Which cities shape our musical tastes? Atlanta, Montreal and … Oslo

at 12:10 PM ET, 04/18/2012

There’s a rough consensus on which cities are the fashion capitals of the Western world: London, Milan, New York and Paris. Fashion trends start there and slowly diffuse out to the rest of the globe. But what about music? Which cities are trend-setters for our listening habits?

A new paper by two Irish network scientists, Conrad Lee and Pádraig Cunningham of the Clique Research Cluster, tries to answer the question by analyzing listening habits on Last.fm, a popular music Web site that pinpoints users by geography. The researchers found that, in North America, Atlanta tends to propel trends in hip-hop music, while Montreal leads listening habits for indie music. Over in Europe, meanwhile, Oslo is the big trend-setter. Here’s one of their graphs:


Leader-follower network for the 20 most active cities in Canada and U.S. The height of the nodes corresponds to influence. Gray lines signal a lag in spreading tastes of 1-3 weeks, blue edges a lag time of 4- 5 weeks.

What’s surprising, the authors note, is that the largest cities aren’t always the most influential adopters of new music (or snubbers of stale music). New York and Los Angeles don’t appear to have nearly as much influence over listening trends as, say, Montreal, even though those areas are presumably home to many more local bands and musical groups. What’s more, some cities you’d expect to be fairly similar — like Portland and San Francisco — don’t appear to influence each other very much in the network.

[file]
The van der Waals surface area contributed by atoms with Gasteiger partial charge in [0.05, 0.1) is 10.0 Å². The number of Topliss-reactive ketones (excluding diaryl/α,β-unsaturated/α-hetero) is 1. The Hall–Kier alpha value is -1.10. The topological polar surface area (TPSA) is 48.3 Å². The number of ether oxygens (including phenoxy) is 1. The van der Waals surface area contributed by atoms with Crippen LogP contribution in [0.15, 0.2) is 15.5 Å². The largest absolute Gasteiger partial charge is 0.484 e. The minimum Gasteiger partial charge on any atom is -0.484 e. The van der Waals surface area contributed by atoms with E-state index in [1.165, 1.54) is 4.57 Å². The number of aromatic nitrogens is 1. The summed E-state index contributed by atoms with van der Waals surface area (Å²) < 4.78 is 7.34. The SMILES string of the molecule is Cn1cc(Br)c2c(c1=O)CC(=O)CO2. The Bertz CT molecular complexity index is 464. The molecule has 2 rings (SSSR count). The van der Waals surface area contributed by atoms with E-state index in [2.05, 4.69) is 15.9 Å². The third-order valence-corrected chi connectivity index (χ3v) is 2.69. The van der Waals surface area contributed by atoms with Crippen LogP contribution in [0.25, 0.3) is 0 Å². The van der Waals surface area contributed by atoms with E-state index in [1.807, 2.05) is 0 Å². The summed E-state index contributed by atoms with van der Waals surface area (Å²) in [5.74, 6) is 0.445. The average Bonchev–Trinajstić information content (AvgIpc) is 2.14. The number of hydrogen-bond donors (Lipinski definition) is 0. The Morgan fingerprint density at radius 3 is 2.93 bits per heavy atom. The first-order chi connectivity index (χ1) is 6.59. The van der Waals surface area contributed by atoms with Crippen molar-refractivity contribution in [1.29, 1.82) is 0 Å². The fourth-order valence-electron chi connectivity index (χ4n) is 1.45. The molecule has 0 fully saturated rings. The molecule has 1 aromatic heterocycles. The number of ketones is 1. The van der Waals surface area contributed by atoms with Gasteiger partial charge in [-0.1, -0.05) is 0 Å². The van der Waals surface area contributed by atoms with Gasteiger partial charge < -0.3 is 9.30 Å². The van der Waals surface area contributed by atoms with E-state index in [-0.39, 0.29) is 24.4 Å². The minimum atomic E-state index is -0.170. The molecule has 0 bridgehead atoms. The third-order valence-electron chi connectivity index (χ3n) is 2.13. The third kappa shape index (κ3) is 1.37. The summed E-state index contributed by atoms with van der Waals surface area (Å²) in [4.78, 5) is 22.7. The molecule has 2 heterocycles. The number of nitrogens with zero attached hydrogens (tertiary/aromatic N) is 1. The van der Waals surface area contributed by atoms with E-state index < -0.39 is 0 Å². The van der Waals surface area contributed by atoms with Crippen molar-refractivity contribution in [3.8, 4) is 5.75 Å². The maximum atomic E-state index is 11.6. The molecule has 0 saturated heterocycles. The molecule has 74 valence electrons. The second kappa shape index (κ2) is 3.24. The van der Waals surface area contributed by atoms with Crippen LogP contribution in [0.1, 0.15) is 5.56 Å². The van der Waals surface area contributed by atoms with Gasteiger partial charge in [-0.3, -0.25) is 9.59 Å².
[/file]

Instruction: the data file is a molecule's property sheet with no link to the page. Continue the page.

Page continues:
The researchers, by the way, analyzed the music data by “adapt[ing] a method previously used to detect the leadership networks present in flocks of birds.”

Now, granted, there are real limitations to this study. The authors focus on Last.fm because it offers up a wealth of geographic data. But obviously not all music listeners use Last.fm (plenty of people use Spotify, or YouTube, or iTunes), and it’s not clear how well Last.fm users represent of the broader public. What’s more, a few smaller cities have relatively few listeners, leading to a lot of noise in the data. (The paper itself spends the bulk of its time discussing techniques to filter out this noise.)

The authors themselves stress that their paper is “a work in progress.” Still, it’s a neat way to model what they call a “leader-follower relationship among cities.” Perhaps one day we’ll be able to predict musical trends before they get big, simply by following the flow from city to city. But, the authors say, that’s a subject for a future paper.

(The link comes via MIT’s Physics arXiv blog.)

 
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